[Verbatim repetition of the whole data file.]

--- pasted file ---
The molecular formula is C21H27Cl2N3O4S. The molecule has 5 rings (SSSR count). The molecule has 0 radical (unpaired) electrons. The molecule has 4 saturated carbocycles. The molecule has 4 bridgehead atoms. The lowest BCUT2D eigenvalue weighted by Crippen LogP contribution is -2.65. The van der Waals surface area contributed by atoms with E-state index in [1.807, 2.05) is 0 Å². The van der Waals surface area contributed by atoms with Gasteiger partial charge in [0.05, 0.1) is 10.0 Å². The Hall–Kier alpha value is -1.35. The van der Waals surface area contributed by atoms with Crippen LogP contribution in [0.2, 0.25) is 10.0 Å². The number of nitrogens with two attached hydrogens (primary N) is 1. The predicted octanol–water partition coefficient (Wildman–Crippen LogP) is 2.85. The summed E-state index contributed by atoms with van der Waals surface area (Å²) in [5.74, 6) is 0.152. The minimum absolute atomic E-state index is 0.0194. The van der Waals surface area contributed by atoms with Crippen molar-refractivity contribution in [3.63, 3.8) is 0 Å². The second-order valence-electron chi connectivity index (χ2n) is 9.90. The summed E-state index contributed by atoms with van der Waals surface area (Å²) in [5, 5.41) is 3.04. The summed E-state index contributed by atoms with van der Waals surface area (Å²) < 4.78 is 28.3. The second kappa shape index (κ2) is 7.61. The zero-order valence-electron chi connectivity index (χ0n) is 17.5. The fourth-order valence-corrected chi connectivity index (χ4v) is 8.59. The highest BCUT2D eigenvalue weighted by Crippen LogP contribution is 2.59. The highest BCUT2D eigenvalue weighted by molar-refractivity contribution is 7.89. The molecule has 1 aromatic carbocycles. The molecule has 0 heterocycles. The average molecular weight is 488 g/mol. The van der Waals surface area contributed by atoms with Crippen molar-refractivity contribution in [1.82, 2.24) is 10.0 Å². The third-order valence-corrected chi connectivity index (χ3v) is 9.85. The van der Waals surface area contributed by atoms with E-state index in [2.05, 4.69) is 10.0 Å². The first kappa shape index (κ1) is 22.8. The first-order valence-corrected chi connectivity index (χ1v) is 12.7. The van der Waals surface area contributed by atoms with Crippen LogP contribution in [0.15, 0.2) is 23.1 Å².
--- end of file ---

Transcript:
The molecular formula is C21H27Cl2N3O4S. The molecule has 5 rings (SSSR count). The molecule has 0 radical (unpaired) electrons. The molecule has 4 saturated carbocycles. The molecule has 4 bridgehead atoms. The lowest BCUT2D eigenvalue weighted by Crippen LogP contribution is -2.65. The van der Waals surface area contributed by atoms with E-state index in [1.807, 2.05) is 0 Å². The van der Waals surface area contributed by atoms with Gasteiger partial charge in [0.05, 0.1) is 10.0 Å². The Hall–Kier alpha value is -1.35. The van der Waals surface area contributed by atoms with Crippen LogP contribution in [0.2, 0.25) is 10.0 Å². The number of nitrogens with two attached hydrogens (primary N) is 1. The predicted octanol–water partition coefficient (Wildman–Crippen LogP) is 2.85. The summed E-state index contributed by atoms with van der Waals surface area (Å²) in [5.74, 6) is 0.152. The minimum absolute atomic E-state index is 0.0194. The van der Waals surface area contributed by atoms with Crippen molar-refractivity contribution in [3.63, 3.8) is 0 Å². The second-order valence-electron chi connectivity index (χ2n) is 9.90. The summed E-state index contributed by atoms with van der Waals surface area (Å²) in [5, 5.41) is 3.04. The summed E-state index contributed by atoms with van der Waals surface area (Å²) < 4.78 is 28.3. The second kappa shape index (κ2) is 7.61. The zero-order valence-electron chi connectivity index (χ0n) is 17.5. The fourth-order valence-corrected chi connectivity index (χ4v) is 8.59. The highest BCUT2D eigenvalue weighted by Crippen LogP contribution is 2.59. The highest BCUT2D eigenvalue weighted by molar-refractivity contribution is 7.89. The molecule has 1 aromatic carbocycles. The molecule has 0 heterocycles. The average molecular weight is 488 g/mol. The van der Waals surface area contributed by atoms with Crippen molar-refractivity contribution in [1.82, 2.24) is 10.0 Å². The third-order valence-corrected chi connectivity index (χ3v) is 9.85. The van der Waals surface area contributed by atoms with E-state index in [2.05, 4.69) is 10.0 Å². The first kappa shape index (κ1) is 22.8. The first-order valence-corrected chi connectivity index (χ1v) is 12.7. The van der Waals surface area contributed by atoms with Crippen LogP contribution in [0.15, 0.2) is 23.1 Å².